The Singapore Retail Report
Trends and insights shaping the industry
10,000 businesses, from 23 markets
Then we asked 40,000 consumers from 26 markets, including 1,001 from Singapore, if they’re getting it right.
Welcome to the Singapore Retail Report 2022:
The shape of ambition
When faced with sudden and significant change, we are compelled to examine our hopes, fears, and ambitions in a new light.
The pandemic had a huge impact on Singapore. Two years of circuit breakers and restrictions on travel was always going to be a challenge for a market that is famous for its nightlife, highly sociable culture and economy that revels in international tourism.
But in a typically pragmatic fashion, Singapore businesses adapted and found a way to survive and thrive during challenging times, showing incredible positivity and resilience. Whether that's shifting online, creating new contactless experiences, or booking systems for customers to visit stores, businesses in Singapore have led the way in embracing technology to engage with their customers.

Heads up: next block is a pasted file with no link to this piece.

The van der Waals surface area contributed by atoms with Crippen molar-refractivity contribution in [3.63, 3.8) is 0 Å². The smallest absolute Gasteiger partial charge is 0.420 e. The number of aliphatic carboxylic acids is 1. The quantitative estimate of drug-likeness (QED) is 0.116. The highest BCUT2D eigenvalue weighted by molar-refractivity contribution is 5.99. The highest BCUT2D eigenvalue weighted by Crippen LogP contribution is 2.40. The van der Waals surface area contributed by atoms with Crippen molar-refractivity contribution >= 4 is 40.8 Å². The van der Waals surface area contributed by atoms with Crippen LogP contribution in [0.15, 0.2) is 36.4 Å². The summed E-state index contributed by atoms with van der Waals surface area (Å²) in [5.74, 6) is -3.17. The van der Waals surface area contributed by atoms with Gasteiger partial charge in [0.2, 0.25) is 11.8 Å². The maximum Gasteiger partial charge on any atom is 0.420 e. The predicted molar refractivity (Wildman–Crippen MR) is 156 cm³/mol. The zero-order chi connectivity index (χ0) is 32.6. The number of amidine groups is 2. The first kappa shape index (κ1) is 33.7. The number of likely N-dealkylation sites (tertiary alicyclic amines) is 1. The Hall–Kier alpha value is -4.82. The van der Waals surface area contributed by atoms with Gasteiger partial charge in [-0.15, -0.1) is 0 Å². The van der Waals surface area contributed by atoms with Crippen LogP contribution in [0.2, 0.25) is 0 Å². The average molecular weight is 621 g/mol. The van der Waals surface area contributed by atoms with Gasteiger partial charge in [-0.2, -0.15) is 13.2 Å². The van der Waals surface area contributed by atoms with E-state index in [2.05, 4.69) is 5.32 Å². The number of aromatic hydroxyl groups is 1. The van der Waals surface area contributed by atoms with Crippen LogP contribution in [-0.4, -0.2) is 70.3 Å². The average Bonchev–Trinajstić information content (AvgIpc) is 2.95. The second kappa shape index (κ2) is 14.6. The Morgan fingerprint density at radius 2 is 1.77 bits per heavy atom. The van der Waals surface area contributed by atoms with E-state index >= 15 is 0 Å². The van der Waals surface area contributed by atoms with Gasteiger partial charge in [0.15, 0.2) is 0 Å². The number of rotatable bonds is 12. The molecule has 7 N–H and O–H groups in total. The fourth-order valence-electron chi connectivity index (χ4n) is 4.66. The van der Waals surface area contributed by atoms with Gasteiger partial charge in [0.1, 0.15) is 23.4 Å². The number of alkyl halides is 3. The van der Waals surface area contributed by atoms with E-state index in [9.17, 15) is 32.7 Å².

As a result, 68% of businesses across the retail, food and beverage, and hospitality sectors grew in revenue by 20% or more in 2021.
Digital transformation has played a pivotal role. In the face of enormous pressure and uncertainty, an overwhelming 97% of businesses in Singapore have chosen innovation, and plan to invest in the coming months. Businesses are optimizing processes, breaking down silos, growing loyalty, helping communities, and working towards a better future.
With things seemingly trending in the right direction, businesses are once again examining their ambitions.
Ambition comes in many shapes and sizes. As do customer expectations. There are challenges on the horizon, in evolving risk, regulatory complexity, and rising competition. But now you know what’s possible. And you know that your adaptability and willingness to use technology to improve your business and customer experience hold you in good stead.